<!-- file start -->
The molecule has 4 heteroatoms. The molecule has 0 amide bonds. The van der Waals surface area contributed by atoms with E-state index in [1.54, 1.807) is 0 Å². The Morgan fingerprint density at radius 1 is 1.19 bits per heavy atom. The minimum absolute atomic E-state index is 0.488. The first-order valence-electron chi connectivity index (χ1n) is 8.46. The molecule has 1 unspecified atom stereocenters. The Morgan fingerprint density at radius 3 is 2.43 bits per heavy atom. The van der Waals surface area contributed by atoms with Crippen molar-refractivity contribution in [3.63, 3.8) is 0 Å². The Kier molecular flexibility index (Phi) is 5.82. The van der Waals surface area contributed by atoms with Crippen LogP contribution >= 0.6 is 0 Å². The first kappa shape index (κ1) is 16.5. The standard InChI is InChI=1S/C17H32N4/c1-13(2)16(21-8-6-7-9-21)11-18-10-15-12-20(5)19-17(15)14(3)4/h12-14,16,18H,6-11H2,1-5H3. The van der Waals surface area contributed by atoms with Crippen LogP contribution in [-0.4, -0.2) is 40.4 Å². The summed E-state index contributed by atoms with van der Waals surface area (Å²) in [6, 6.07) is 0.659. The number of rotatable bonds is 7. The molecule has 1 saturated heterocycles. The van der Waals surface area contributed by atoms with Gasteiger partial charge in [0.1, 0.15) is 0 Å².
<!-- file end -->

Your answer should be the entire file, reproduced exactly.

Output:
The molecule has 4 heteroatoms. The molecule has 0 amide bonds. The van der Waals surface area contributed by atoms with E-state index in [1.54, 1.807) is 0 Å². The Morgan fingerprint density at radius 1 is 1.19 bits per heavy atom. The minimum absolute atomic E-state index is 0.488. The first-order valence-electron chi connectivity index (χ1n) is 8.46. The molecule has 1 unspecified atom stereocenters. The Morgan fingerprint density at radius 3 is 2.43 bits per heavy atom. The van der Waals surface area contributed by atoms with Crippen molar-refractivity contribution in [3.63, 3.8) is 0 Å². The Kier molecular flexibility index (Phi) is 5.82. The van der Waals surface area contributed by atoms with Crippen LogP contribution >= 0.6 is 0 Å². The first kappa shape index (κ1) is 16.5. The standard InChI is InChI=1S/C17H32N4/c1-13(2)16(21-8-6-7-9-21)11-18-10-15-12-20(5)19-17(15)14(3)4/h12-14,16,18H,6-11H2,1-5H3. The van der Waals surface area contributed by atoms with Crippen LogP contribution in [-0.4, -0.2) is 40.4 Å². The summed E-state index contributed by atoms with van der Waals surface area (Å²) in [6, 6.07) is 0.659. The number of rotatable bonds is 7. The molecule has 1 saturated heterocycles. The van der Waals surface area contributed by atoms with Gasteiger partial charge in [0.1, 0.15) is 0 Å².